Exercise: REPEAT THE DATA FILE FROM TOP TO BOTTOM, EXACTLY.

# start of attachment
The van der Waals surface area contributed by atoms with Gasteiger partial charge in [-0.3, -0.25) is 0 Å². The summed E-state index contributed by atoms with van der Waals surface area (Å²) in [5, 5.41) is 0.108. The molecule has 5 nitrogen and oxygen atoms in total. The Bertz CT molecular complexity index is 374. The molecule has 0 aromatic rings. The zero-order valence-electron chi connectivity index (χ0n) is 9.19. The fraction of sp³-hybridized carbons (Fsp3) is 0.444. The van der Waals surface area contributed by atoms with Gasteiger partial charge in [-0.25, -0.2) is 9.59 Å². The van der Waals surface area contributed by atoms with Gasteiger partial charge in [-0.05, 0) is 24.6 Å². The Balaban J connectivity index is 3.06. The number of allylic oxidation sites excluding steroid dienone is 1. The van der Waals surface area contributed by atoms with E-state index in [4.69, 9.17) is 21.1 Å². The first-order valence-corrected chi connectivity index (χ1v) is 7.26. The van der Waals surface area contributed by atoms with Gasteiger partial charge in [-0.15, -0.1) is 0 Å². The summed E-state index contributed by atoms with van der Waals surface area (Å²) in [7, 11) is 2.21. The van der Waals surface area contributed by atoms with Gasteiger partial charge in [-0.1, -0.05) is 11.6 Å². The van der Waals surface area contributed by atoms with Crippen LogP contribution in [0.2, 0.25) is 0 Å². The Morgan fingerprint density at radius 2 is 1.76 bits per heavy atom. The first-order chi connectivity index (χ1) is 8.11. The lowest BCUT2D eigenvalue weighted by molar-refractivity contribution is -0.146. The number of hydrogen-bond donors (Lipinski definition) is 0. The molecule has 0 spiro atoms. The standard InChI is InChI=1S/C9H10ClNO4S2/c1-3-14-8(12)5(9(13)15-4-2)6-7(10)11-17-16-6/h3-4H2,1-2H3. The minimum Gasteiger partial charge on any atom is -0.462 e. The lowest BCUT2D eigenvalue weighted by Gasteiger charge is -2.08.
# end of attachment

The van der Waals surface area contributed by atoms with Gasteiger partial charge in [-0.3, -0.25) is 0 Å². The summed E-state index contributed by atoms with van der Waals surface area (Å²) in [5, 5.41) is 0.108. The molecule has 5 nitrogen and oxygen atoms in total. The Bertz CT molecular complexity index is 374. The molecule has 0 aromatic rings. The zero-order valence-electron chi connectivity index (χ0n) is 9.19. The fraction of sp³-hybridized carbons (Fsp3) is 0.444. The van der Waals surface area contributed by atoms with Gasteiger partial charge in [-0.25, -0.2) is 9.59 Å². The van der Waals surface area contributed by atoms with Gasteiger partial charge in [-0.05, 0) is 24.6 Å². The Balaban J connectivity index is 3.06. The number of allylic oxidation sites excluding steroid dienone is 1. The van der Waals surface area contributed by atoms with E-state index in [4.69, 9.17) is 21.1 Å². The first-order valence-corrected chi connectivity index (χ1v) is 7.26. The van der Waals surface area contributed by atoms with Gasteiger partial charge in [-0.15, -0.1) is 0 Å². The summed E-state index contributed by atoms with van der Waals surface area (Å²) in [7, 11) is 2.21. The van der Waals surface area contributed by atoms with Gasteiger partial charge in [-0.1, -0.05) is 11.6 Å². The van der Waals surface area contributed by atoms with Crippen LogP contribution in [0.2, 0.25) is 0 Å². The Morgan fingerprint density at radius 2 is 1.76 bits per heavy atom. The first-order chi connectivity index (χ1) is 8.11. The lowest BCUT2D eigenvalue weighted by molar-refractivity contribution is -0.146. The number of hydrogen-bond donors (Lipinski definition) is 0. The molecule has 0 spiro atoms. The standard InChI is InChI=1S/C9H10ClNO4S2/c1-3-14-8(12)5(9(13)15-4-2)6-7(10)11-17-16-6/h3-4H2,1-2H3. The minimum Gasteiger partial charge on any atom is -0.462 e. The lowest BCUT2D eigenvalue weighted by Gasteiger charge is -2.08.